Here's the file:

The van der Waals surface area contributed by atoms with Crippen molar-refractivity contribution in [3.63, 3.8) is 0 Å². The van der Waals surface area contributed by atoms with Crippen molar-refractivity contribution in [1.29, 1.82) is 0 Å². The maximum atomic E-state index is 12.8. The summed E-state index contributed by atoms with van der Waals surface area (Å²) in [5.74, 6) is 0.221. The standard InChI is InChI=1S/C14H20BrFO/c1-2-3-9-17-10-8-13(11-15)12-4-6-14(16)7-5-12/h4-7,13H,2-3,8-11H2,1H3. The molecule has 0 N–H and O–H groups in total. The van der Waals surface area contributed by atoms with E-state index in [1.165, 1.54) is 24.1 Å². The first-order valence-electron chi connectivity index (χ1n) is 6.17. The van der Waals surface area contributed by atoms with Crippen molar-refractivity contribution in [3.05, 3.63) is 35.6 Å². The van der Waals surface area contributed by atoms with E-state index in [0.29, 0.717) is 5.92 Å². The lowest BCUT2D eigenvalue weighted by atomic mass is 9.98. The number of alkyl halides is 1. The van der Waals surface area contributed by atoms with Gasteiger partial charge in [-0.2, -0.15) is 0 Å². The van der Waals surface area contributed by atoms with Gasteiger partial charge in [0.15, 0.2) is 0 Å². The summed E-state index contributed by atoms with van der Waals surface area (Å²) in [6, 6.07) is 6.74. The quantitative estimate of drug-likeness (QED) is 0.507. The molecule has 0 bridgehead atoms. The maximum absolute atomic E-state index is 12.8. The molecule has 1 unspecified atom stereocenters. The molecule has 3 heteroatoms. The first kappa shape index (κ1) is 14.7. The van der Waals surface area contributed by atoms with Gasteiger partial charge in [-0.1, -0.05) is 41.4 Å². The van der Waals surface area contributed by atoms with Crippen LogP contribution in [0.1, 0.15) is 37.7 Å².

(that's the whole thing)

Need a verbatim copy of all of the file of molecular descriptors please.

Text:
The van der Waals surface area contributed by atoms with Crippen molar-refractivity contribution in [3.63, 3.8) is 0 Å². The van der Waals surface area contributed by atoms with Crippen molar-refractivity contribution in [1.29, 1.82) is 0 Å². The maximum atomic E-state index is 12.8. The summed E-state index contributed by atoms with van der Waals surface area (Å²) in [5.74, 6) is 0.221. The standard InChI is InChI=1S/C14H20BrFO/c1-2-3-9-17-10-8-13(11-15)12-4-6-14(16)7-5-12/h4-7,13H,2-3,8-11H2,1H3. The molecule has 0 N–H and O–H groups in total. The van der Waals surface area contributed by atoms with E-state index in [1.165, 1.54) is 24.1 Å². The first-order valence-electron chi connectivity index (χ1n) is 6.17. The van der Waals surface area contributed by atoms with Crippen molar-refractivity contribution in [3.05, 3.63) is 35.6 Å². The van der Waals surface area contributed by atoms with E-state index in [0.29, 0.717) is 5.92 Å². The lowest BCUT2D eigenvalue weighted by atomic mass is 9.98. The number of alkyl halides is 1. The van der Waals surface area contributed by atoms with Gasteiger partial charge in [-0.2, -0.15) is 0 Å². The van der Waals surface area contributed by atoms with Gasteiger partial charge in [0.15, 0.2) is 0 Å². The summed E-state index contributed by atoms with van der Waals surface area (Å²) in [6, 6.07) is 6.74. The quantitative estimate of drug-likeness (QED) is 0.507. The molecule has 0 bridgehead atoms. The maximum absolute atomic E-state index is 12.8. The molecule has 1 unspecified atom stereocenters. The molecule has 3 heteroatoms. The first kappa shape index (κ1) is 14.7. The van der Waals surface area contributed by atoms with Gasteiger partial charge in [-0.1, -0.05) is 41.4 Å². The van der Waals surface area contributed by atoms with Crippen LogP contribution in [0.1, 0.15) is 37.7 Å².